North Korea is the world’s most repressive country.
But North Korean objectionable official policies are not limited to people with disability.
One only has to review the recent words of North Korean state media to get a clear view of North Korean official policy towards the disabled; racial equality; religious freedom; human rights; women’s rights; gay rights; press freedom, and most other categories of individual liberties taken for granted as the objective of most people globally.
Pyongyang places dead last, or near last, in every single above category of human freedom surveyed annually.
A 2004 article in the North Korean official state media was titled:
Human Love Fully Displayed in DPRK
KCNA– Human love is being fully displayed among the people of the Democratic People’s Republic of Korea. At the Kim Man Yu Hospital, a crippled girl was treated to walk by herself. Foreigners who witnessed such beautiful deeds said that such warm love for people can be seen only in Korean socialist society where all the people live as a big harmonious family with leader Kim Jong Il as their father.
In 2010, KCNA lashed out against objections to its human rights policies:
KCNA Terms U.S. World’s Worst Human Rights Abuser
Pyongyang, March 27 (KCNA) — The Korean Central News Agency issued an indictment slamming the U.S. hideous human rights abuses. It brands the U.S. human rights racket as a poor artifice to cover up its poorest human rights record and threaten and blackmail sovereign states.
Drug abuses getting more rife in the U.S. with each passing day are producing an increasing number of mental and physical cripples.
It had better seriously repent of its own human rights issue and human rights abuses before styling itself a “human rights judge” jeered by the world.
Here is a taste of North Korean views on other human rights issues from recent weeks:
In April, 2014 North Korean state media, KCNA, lashed out against U.S. president Barrack Obama, citing him as a “monkey climbing up this and that tree and scrounging up fruits on the ground” and referencing “Obama’s gut-wrenching, revolting facial features” and concluding “it’s certain that Obama has slipped out of the body of a monkey” and concluding “he should live as a monkey in an African natural zoo licking the breadcrumbs thrown by spectators.”
Also in April, The United Nation Commission on Human Rights in North Korea issued a scathing report on the current state of human rights in the country, authored by the highly respected Australian human rights lawyer and high court jurist, Michael Kirby, who is openly gay.
KCNA Commentary Slams Artifice by Political Swindlers
Pyongyang, April 22 (KCNA) — ….Now, the forces hostile toward the DPRK regard the “human rights issue” as a main lever for stifling it since they had no way out over the “nuclear issue”….Lurking behind it is a dishonest and political purpose of the U.S. and its followers seeking to undermine the ideology and social system of the DPRK.
After all, such political swindlers as Kirby were mobilized so as to internationalize the nonexistent “human rights issue” of the DPRK.
As for Kirby who took the lead in cooking the “report”, he is a disgusting old lecher with a 40-odd-year-long career of homosexuality. He is now over seventy, but he is still anxious to get married to his homosexual partner.
This practice can never be found in the DPRK boasting of the sound mentality and good morals, and homosexuality has become a target of public criticism even in Western countries, too. In fact, it is ridiculous for such gay to sponsor dealing with others’ human rights issue.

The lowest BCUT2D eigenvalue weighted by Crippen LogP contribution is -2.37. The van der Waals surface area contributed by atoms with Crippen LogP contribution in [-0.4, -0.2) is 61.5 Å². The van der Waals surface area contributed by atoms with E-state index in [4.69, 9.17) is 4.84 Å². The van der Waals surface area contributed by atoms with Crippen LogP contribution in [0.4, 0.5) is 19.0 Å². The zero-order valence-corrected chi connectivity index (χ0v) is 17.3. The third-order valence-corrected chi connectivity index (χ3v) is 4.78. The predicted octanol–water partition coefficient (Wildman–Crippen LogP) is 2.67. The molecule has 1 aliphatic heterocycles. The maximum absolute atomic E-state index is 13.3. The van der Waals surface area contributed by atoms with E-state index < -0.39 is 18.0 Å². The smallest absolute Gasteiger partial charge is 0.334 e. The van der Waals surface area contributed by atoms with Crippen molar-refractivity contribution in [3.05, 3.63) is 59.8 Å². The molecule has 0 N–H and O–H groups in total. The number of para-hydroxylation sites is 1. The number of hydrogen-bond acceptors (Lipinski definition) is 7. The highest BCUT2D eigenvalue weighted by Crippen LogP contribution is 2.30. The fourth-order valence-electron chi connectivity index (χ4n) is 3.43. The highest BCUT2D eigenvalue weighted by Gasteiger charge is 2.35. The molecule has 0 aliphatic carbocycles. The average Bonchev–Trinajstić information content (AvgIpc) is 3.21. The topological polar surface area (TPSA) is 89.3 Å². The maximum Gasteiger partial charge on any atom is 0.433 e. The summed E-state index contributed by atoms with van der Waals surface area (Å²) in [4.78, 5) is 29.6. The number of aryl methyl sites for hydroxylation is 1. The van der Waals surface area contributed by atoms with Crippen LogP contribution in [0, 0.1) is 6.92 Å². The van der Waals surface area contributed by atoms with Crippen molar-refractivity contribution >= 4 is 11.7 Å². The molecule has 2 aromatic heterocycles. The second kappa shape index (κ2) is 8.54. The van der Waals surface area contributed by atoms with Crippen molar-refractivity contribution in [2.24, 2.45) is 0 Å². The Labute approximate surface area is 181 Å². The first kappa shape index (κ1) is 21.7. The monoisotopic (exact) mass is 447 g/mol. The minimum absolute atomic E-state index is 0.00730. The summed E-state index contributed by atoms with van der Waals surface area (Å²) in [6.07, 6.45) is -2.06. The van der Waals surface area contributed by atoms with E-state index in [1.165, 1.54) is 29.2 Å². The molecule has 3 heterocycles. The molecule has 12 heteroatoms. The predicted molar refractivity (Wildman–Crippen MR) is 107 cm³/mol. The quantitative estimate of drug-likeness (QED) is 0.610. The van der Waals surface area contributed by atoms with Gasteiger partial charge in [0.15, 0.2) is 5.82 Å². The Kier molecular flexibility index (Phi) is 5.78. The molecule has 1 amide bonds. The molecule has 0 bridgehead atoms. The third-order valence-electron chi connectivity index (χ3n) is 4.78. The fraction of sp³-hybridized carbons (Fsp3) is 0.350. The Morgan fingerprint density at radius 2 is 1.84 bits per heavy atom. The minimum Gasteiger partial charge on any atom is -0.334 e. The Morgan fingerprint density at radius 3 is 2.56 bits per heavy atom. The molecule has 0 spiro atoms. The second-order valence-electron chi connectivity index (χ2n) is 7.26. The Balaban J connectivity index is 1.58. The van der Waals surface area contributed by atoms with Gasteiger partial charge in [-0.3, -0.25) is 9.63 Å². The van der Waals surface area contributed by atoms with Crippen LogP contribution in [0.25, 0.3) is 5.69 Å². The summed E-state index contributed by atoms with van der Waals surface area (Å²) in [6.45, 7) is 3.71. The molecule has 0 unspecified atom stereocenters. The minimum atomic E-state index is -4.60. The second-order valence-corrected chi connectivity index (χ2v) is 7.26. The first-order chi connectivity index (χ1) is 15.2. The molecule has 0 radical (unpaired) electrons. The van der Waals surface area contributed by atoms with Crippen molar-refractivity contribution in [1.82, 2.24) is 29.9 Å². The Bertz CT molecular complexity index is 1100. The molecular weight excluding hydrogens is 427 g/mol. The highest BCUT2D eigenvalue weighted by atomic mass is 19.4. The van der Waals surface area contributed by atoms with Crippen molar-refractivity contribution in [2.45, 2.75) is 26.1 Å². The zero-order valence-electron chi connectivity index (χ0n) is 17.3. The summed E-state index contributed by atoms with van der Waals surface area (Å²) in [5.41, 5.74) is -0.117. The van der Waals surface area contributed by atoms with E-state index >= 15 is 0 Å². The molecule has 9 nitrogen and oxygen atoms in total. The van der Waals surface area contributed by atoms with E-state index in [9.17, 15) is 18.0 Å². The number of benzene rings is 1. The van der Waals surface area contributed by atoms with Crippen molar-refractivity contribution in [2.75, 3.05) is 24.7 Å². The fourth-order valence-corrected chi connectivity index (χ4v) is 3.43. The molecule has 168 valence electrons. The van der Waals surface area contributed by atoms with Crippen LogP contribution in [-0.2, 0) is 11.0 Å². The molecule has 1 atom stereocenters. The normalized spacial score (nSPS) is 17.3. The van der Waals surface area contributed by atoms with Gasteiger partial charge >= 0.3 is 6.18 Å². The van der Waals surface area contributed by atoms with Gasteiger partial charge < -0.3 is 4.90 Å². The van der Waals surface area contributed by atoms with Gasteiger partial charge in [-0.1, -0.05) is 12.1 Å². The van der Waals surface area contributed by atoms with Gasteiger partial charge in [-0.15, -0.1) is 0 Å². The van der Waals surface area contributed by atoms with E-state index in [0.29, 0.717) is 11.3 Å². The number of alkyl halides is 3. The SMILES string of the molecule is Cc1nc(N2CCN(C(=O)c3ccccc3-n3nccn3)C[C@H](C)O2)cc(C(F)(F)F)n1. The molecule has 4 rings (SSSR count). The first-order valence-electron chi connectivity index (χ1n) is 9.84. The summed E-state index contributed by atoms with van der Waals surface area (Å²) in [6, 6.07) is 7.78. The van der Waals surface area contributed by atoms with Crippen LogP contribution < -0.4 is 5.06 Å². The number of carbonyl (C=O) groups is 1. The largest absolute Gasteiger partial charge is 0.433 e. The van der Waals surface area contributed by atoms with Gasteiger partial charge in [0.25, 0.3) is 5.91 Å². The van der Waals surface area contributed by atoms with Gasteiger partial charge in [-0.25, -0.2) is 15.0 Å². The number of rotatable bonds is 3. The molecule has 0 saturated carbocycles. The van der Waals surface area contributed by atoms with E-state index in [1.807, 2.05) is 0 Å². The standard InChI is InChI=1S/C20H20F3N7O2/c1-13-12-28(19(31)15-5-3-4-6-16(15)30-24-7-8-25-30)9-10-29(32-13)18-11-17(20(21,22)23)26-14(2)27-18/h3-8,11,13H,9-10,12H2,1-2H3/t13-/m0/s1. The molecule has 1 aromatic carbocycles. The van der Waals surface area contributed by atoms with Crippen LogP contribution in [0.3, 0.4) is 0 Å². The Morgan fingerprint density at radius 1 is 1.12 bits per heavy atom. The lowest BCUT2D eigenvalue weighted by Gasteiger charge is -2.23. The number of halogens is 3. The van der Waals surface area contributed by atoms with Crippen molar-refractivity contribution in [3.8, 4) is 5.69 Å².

Also in May of this year, during U.S. president Obama’s visit to South Korea, Pyongyang excoriated the president of South Korea, who is a woman.
“The people are unanimous in deploring the fact that there is no remedy for curing (South Korean president) Park’s mental disease as she has gone so mad” condemning her for “inviting her American master reminiscent of a wicked black monkey to visit south Korea on April 25.”
The official ruling party paper, Rodong Sinbun, carried a multi-part article titled: “Bitch.” It formatted the news article as quoting local North Korean citizens.
Pyongyang doctor Kim Jong Hui was said to remark “Park Geun Hye had never married, nor given birth to child. It is really ridiculous that such a cold-blooded animal talked about human affairs, feigning to be concerned about our women and children. It would make even a cat laugh.”
Kim Hyoko, a student at Hamhung Teacher Training College No. 2, was quoted saying “During her recent trip to some countries, this ugly old maid let loose a strain of abuses at us…She is a pumpkin, a witch full of hatred for her fellow countrymen.”
KCNA reported on “Park’s mental disease” saying “She is no more than an old prostitute coquetting with outside forces” and a “dirty political harlot and old prostitute” and saying “all Koreans are spitting on her as she is resorting to whorish and disgusting political prostitution only after leaving her soul or chastity violated at such old age of over 60.”
The Associated Press bureau in Pyongyang reported on none of the above comments, which were reported widely by news media based outside of the totalitarian state.
I have no doubt that hundreds of the excellent journalists who work for the AP are routinely embarrassed and offended by the sub par news product that the AP Pyongyang bureau regularly publishes.
But their silence has been deafening.
In January of 2012, the AP appointed veteran reporter Jean H. Lee as Pyongyang Bureau Chief. Ms. Lee promised: “We’ve communicated our standards of journalism and won’t compromise. We will adhere to AP standards. The North Korean government doesn’t screen anything we write.”
In October of 2013, AP replaced her with Eric Talmadge. Talmadge is a veteran correspondent who has covered “a wide range of stories and events throughout Asia over the past 25 years”, from the war in Afghanistan to five Olympics has covered disasters in Japan and Indonesia, war in Afghanistan and five Olympics, and most recently was the AP news editor in Tokyo and “led a team of AP journalists focused on military and security issues in the Asia-Pacific region” for the AP.
In other words, Both Jean Lee and Eric Talmadge know better.